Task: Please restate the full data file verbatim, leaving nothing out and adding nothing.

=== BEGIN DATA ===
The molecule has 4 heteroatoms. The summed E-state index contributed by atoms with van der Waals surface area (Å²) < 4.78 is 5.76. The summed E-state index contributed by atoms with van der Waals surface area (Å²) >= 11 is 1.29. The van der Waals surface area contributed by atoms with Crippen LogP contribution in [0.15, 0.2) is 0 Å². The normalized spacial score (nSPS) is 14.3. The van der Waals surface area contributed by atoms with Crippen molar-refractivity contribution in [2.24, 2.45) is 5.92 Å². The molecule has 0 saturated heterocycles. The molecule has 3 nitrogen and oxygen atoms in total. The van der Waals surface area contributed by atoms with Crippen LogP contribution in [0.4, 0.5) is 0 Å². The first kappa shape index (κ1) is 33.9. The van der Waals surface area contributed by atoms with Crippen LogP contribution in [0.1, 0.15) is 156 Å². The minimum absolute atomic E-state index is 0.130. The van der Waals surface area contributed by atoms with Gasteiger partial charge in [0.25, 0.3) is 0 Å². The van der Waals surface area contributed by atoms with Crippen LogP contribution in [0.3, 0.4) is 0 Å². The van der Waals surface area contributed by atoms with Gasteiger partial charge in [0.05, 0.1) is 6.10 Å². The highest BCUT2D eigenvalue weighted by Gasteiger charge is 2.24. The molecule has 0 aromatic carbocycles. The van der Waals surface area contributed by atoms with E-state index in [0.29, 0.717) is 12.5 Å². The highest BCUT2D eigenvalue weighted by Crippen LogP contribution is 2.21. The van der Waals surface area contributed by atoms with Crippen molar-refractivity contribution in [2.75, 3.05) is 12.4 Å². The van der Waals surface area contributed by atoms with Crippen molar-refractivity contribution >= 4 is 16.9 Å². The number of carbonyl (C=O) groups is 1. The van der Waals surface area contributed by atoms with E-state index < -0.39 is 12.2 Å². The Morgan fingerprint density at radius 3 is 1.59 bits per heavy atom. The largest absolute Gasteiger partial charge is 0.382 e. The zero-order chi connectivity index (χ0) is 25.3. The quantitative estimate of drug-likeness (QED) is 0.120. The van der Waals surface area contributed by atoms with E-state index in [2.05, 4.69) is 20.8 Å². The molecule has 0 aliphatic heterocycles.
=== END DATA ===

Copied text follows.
The molecule has 4 heteroatoms. The summed E-state index contributed by atoms with van der Waals surface area (Å²) < 4.78 is 5.76. The summed E-state index contributed by atoms with van der Waals surface area (Å²) >= 11 is 1.29. The van der Waals surface area contributed by atoms with Crippen LogP contribution in [0.15, 0.2) is 0 Å². The normalized spacial score (nSPS) is 14.3. The van der Waals surface area contributed by atoms with Crippen molar-refractivity contribution in [2.24, 2.45) is 5.92 Å². The molecule has 0 saturated heterocycles. The molecule has 3 nitrogen and oxygen atoms in total. The van der Waals surface area contributed by atoms with Crippen LogP contribution in [0.4, 0.5) is 0 Å². The first kappa shape index (κ1) is 33.9. The van der Waals surface area contributed by atoms with Crippen LogP contribution in [0.1, 0.15) is 156 Å². The minimum absolute atomic E-state index is 0.130. The van der Waals surface area contributed by atoms with Gasteiger partial charge in [0.25, 0.3) is 0 Å². The van der Waals surface area contributed by atoms with Crippen LogP contribution in [0.3, 0.4) is 0 Å². The van der Waals surface area contributed by atoms with Gasteiger partial charge in [0.05, 0.1) is 6.10 Å². The highest BCUT2D eigenvalue weighted by Gasteiger charge is 2.24. The molecule has 0 aromatic carbocycles. The van der Waals surface area contributed by atoms with E-state index in [0.29, 0.717) is 12.5 Å². The highest BCUT2D eigenvalue weighted by Crippen LogP contribution is 2.21. The van der Waals surface area contributed by atoms with Crippen molar-refractivity contribution in [2.75, 3.05) is 12.4 Å². The van der Waals surface area contributed by atoms with Crippen molar-refractivity contribution >= 4 is 16.9 Å². The number of carbonyl (C=O) groups is 1. The van der Waals surface area contributed by atoms with E-state index < -0.39 is 12.2 Å². The Morgan fingerprint density at radius 3 is 1.59 bits per heavy atom. The largest absolute Gasteiger partial charge is 0.382 e. The zero-order chi connectivity index (χ0) is 25.3. The quantitative estimate of drug-likeness (QED) is 0.120. The van der Waals surface area contributed by atoms with E-state index in [2.05, 4.69) is 20.8 Å². The molecule has 0 aliphatic heterocycles.